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Breaking Through Your Customers' Defense Barriers Before you get down to the business of selling, you must establish rapport with your prospects. This sales expert can show you how.

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When you initially meet a potential client, the first thing you must do is establish rapport. The faster you can make this happen, the more sales you'll make. It's as simple as that.

Now, if you're new to sales, or just new to my teachings, some of what I'm about to say may seem a little awkward at first. That's OK-it's because it's not natural to you...yet. The goal of all my training is to help you internalize critical sales skills to the point where they just flow out of you when you need them to. You'll get so you don't even have to think about how to act and what to say, because it's become a natural part of you.

The only way to accomplish this is through practice. I teach a learning strategy I call P.D.R.-practice, drill and rehearse. The more you do those three things, the faster these proven strategies will become ingrained in you. So let's get started.

Let's say a new customer has just called you or entered your place of business. The steps to rapport-building are pretty much the same in both instances. The first thing you do is smile. This may sound trite, but look around you. How many people do you know who naturally smile when they meet someone new? If the answer is a lot, you're working with a great team!

It's important to smile even on the phone-people can sense it in your voice. If you're not naturally a very smiley person, practice in front of a mirror. Don't laugh! This is critical to your ability to sell products. You must be able to see your smile in your eyes. That means it's genuine. If you're not genuine, your prospects will spot it a mile away and write you off as a stereotypical salesperson. Their defenses will go up, and you'll have to work hard to break them down.

If you're meeting in person, make eye contact. Don't stare them down, but make comfortable eye contact.

Then introduce yourself, ask for their name, and ask for permission to use their name. What I mean by that is, if a woman introduces herself to you as Jane Thompson, say, "It's nice to meet you, Ms. Thompson. May I call you Jane?" This simple courtesy demonstrates professionalism on your part.

Now you need to use her name. Repeat it to yourself four times-silently, so you don't forget it. With everything else you'll have on your mind-qualifying your prospect, presenting your product properly and closing the sale-it's easy to forget the name of the person you're dealing with. Repeating it to yourself will help plant it firmly in your mind.

Try to match the speed and volume of your speech to theirs for the first 90 seconds. Then, if you naturally speak either faster or slower, you can gently move into your typical style. Here's a warning, though: If the potential client speaks very slowly, don't allow yourself to speak too quickly. They may not follow what you're saying, and while they're trying to catch up mentally, they're missing the next point you make.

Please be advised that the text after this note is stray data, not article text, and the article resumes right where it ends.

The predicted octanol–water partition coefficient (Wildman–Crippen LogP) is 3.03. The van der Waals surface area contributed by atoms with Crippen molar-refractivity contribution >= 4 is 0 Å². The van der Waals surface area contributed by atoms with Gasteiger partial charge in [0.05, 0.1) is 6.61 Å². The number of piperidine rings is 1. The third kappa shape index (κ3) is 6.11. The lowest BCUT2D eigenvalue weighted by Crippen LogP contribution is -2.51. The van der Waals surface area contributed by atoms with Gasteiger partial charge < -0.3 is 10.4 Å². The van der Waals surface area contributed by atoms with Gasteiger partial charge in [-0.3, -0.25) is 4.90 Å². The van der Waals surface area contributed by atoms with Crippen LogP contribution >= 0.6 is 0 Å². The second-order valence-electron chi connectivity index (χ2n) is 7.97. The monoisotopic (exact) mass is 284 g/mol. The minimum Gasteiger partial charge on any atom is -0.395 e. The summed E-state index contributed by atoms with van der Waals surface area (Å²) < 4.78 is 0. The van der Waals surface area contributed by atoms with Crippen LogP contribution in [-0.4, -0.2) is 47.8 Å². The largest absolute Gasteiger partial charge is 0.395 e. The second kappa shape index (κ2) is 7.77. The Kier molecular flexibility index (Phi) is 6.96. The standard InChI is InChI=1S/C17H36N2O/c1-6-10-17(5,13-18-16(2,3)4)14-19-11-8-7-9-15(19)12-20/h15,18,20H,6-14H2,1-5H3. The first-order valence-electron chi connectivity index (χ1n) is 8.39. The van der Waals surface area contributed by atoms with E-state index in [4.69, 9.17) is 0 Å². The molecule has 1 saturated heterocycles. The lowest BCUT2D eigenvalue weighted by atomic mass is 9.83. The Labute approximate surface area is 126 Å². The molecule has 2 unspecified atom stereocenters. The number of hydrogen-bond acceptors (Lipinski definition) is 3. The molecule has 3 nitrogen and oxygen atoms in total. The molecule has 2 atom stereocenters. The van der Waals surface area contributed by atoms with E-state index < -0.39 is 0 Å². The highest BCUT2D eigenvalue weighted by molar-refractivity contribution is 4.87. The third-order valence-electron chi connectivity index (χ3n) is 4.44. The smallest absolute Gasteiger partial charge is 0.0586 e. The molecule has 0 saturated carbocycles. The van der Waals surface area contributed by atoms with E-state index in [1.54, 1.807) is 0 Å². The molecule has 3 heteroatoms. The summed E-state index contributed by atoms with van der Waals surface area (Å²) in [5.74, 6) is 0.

Next, search for common ground. Why are the two of you talking with each other right now? What similarities are you discovering? Does this person live close by? Are they about your age? Do they work for a company you're familiar with? Find something you share in common and say something relevant-this helps the client see you as someone "just like them." This is crucial to the selling process because people are more likely to buy from someone like them than from someone they don't relate to.

Next, give the person a sincere compliment. It might be a compliment on their foresight in calling your company. It might be something about an item of clothing or jewelry they're wearing. "Your purse really caught my eye. It's a great color." Maybe you notice the logo on the man's shirt, something from a golf course or a sports team. Comment on it. But beware of saying anything for or against any sport or sports team until you know where your prospect stands because for some people, their feelings about sports teams are as strong as their feelings about religion and politics-two subjects you'll want to avoid unless they're part of your business.

This next step might be difficult, especially if you're new to the business, but you have to act relaxed. If you're nervous and your customers sense it, they'll get nervous, too, even though they might not know why. They'll pick up on your vibe and become wary of everything you say and do.

Once you've reached this point, it's time to get down to business: Too much rapport-building can be a waste of time-both yours and theirs. Move on to business with a simple statement such as, "Jane, let me thank you for the time we're about to share. I hope we can consider this meeting somewhat exploratory, meaning my job is to analyze your needs and show you how we at (name of your business) can help you." Now you can begin asking questions relevant to your product or service to determine if it's right for them.

Tom Hopkins is world-renowned as "the builder of sales champions." For the past 30 years, he's provided superior sales training through his company, Tom Hopkins International.

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